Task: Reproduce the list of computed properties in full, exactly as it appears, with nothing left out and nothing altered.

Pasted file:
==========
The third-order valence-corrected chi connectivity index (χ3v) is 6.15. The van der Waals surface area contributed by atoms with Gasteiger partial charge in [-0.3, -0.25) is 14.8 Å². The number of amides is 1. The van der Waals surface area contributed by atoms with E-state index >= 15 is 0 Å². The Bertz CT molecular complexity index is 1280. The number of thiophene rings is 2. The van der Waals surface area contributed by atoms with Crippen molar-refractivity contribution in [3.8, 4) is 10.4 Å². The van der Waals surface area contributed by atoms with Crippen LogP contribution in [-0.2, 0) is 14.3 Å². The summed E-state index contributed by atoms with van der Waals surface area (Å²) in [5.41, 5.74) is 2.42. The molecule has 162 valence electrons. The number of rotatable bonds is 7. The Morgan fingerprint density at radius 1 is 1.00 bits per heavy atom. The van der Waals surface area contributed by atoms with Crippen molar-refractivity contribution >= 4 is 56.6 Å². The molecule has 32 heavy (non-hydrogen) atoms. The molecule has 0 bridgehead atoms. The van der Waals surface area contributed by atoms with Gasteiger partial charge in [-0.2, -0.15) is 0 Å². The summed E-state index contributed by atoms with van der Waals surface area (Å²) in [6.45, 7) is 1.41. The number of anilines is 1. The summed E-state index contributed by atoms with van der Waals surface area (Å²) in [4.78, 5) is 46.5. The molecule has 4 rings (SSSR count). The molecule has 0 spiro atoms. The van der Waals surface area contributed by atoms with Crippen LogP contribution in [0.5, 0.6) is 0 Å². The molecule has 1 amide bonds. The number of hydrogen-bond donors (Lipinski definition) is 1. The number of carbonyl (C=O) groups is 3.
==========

The third-order valence-corrected chi connectivity index (χ3v) is 6.15. The van der Waals surface area contributed by atoms with Gasteiger partial charge in [-0.3, -0.25) is 14.8 Å². The number of amides is 1. The van der Waals surface area contributed by atoms with E-state index >= 15 is 0 Å². The Bertz CT molecular complexity index is 1280. The number of thiophene rings is 2. The van der Waals surface area contributed by atoms with Crippen molar-refractivity contribution in [3.8, 4) is 10.4 Å². The van der Waals surface area contributed by atoms with Crippen LogP contribution in [-0.2, 0) is 14.3 Å². The summed E-state index contributed by atoms with van der Waals surface area (Å²) in [5.41, 5.74) is 2.42. The molecule has 162 valence electrons. The number of rotatable bonds is 7. The Morgan fingerprint density at radius 1 is 1.00 bits per heavy atom. The van der Waals surface area contributed by atoms with Crippen molar-refractivity contribution >= 4 is 56.6 Å². The molecule has 32 heavy (non-hydrogen) atoms. The molecule has 0 bridgehead atoms. The van der Waals surface area contributed by atoms with Gasteiger partial charge in [-0.2, -0.15) is 0 Å². The summed E-state index contributed by atoms with van der Waals surface area (Å²) in [6.45, 7) is 1.41. The number of anilines is 1. The summed E-state index contributed by atoms with van der Waals surface area (Å²) in [4.78, 5) is 46.5. The molecule has 4 rings (SSSR count). The molecule has 0 spiro atoms. The van der Waals surface area contributed by atoms with Crippen LogP contribution in [0.5, 0.6) is 0 Å². The molecule has 1 amide bonds. The number of hydrogen-bond donors (Lipinski definition) is 1. The number of carbonyl (C=O) groups is 3.